Gaborik injured; Wild to adhere to NHL’s new injury policy

Posted on October 16th, 2008 – 10:38 AM
By Michael Russo

I guess it wasn’t so weird a few weeks ago when I wrote about Joel Quenneville wearing a Blackhawks jacket in the stands. Four games into the season, Denis Savard is gone in Chicago. I’d say there’s pretty good pressure to win, eh?

OK, on to the Wild, where it was a pretty busy day down at the Bank.

Marian Gaborik is out tonight with what the team is calling a “lower body” injury. That means three of the Wild’s top six forwards and one of its top four defensemen are already injured and out. The Wild has changed Pierre-Marc Bouchard from back to lower body. I thought the back was upper. Maybe it’s middle.

Owen Nolan is lower body. Marek Zidlicky has a sprained ankle, but the Wild is calling it lower body.

More on this policy below, one in which Doug Risebrough conveyed to the players during a team meeting before today’s skate.

Defenseman Tomas Mojzis will make his Wild debut tonight, only at wing. He seemed a little worried about the position change in his first game, but he was very excited to get in. And if you’ve watched his offensive instincts, he might be a good wing if he gets some ice time.

The way players are dropping like the stock market, Jacques Lemaire joked that the team would wait to call a player up after tonight’s game just in case they get a few more injuries. This way they can only make one call to Houston and “save 50 cents.”

I don’t know when Gaborik hurt his “lower body” because he was certainly playing soccer hackysack/volleyball for about 45 minutes yesterday with Andrew Brunette, Mikko Koivu, Antti Miettinen and Eric Belanger. He did have his right upper thigh/groin area wrapped with ice after the game in Atlanta when he was interviewed by me, but that’s not abnormal with Gaborik, who gets iced down after every game due to his history of groin, hip and other leg ailments.

Gaborik was nowhere to be found this morning and I did not see him getting treatment, but he could have been there and I just didn’t see him. I did look.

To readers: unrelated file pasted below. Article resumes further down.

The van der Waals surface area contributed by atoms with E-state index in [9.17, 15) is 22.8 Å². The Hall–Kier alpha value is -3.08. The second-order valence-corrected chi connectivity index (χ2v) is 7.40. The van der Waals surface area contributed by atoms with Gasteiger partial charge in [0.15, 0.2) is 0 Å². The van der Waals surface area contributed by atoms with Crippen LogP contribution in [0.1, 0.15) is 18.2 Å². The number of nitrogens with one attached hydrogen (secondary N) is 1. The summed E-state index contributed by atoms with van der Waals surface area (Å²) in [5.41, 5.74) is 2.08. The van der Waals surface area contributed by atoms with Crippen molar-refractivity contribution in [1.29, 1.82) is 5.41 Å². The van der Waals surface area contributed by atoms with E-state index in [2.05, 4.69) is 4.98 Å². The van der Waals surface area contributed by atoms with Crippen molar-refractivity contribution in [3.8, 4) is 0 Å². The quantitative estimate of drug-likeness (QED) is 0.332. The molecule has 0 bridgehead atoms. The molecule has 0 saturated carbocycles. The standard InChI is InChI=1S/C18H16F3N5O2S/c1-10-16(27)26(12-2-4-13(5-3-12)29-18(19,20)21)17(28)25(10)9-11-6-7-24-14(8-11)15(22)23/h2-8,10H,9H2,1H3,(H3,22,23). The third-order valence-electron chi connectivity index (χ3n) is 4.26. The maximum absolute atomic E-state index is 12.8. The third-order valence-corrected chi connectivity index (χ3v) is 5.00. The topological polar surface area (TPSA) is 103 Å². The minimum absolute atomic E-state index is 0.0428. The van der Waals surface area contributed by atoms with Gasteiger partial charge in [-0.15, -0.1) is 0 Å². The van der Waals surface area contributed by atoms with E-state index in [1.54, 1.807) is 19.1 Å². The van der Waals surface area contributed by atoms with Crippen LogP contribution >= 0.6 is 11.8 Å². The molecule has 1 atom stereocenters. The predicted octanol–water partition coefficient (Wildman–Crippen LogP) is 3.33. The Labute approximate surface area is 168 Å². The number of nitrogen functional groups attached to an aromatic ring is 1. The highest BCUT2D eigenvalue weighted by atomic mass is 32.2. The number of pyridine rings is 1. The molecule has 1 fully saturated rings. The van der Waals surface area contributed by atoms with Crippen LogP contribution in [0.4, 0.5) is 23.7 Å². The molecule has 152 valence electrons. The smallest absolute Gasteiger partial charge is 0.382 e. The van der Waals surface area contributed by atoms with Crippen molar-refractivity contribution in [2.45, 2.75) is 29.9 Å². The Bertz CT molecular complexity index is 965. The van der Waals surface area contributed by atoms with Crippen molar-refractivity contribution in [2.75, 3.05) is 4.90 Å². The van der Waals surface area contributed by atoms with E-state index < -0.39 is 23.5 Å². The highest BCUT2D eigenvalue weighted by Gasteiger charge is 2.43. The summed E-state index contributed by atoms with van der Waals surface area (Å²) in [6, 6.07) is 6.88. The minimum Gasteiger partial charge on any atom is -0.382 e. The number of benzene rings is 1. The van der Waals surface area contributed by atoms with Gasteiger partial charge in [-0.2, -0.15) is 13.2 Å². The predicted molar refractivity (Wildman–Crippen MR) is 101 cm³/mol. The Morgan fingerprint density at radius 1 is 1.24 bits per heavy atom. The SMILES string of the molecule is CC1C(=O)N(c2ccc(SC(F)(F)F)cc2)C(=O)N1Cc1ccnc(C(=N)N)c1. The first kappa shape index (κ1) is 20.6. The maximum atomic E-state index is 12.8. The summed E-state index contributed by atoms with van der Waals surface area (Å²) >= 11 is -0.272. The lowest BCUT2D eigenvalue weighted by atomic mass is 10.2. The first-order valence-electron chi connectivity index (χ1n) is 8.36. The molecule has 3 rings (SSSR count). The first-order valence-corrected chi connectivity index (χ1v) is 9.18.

Doug Risebrough swears he’s injured and is not being held out for any ulterior reasons, like I’m sure you’re speculating on. I left a message on Gaborik’s cell. I have a call into Gaborik’s agent, Ron Salcer, whom I talked to last night, to make sure. Salcer flew into Tampa yesterday so he could meet with Gaborik this weekend, but there has been no meeting scheduled with Risebrough or assistant GM Tom Lynn.

In fact, both Salcer yesterday and Risebrough today said that there has been no talking whatsoever between the sides at all.

Of course, any injury to Gaborik not only hurts his bargaining power with the Wild, but the Wild’s ability to trade him. This just again reinforces the continuous injury worries with Gaborik.

As for the injuries, this summer the general managers voted 28-2 to basically not tell the media anything specific with injuries. I guess the NHL, which is just overloaded with media coverage and fans, doesn’t realize that our job is not to be an annoyance, but to actually inform the fans that pay $114 a ticket to watch their product.

I think the fans deserve to know what’s going on with their favorite teams. The league, and now the Wild, doesn’t think so. They say it creates a competitive disadvantage. Risebrough said timeframes will be vague, too, which I have always maintained is completely unfair to the fans. Fans shell out big money to see teams play. They deserve to know what players are playing.

So far, some teams have gone with the new policy. Others haven’t. In Atlanta, John Anderson was very forthcoming with the media about the Thrashers’ injury situation. In Florida yesterday, coach Pete DeBoer gave a full, specific injury report of four players, right down to the swelling in Bryan Allen’s knee. And Allen, and two others he mentioned, are playing tonight.

This will be a contentious thing throughout the season and can only lead to misinformation.

That’s it from here. Lots of work to do, and you’ll read more about Gaborik in tomorrow’s paper.

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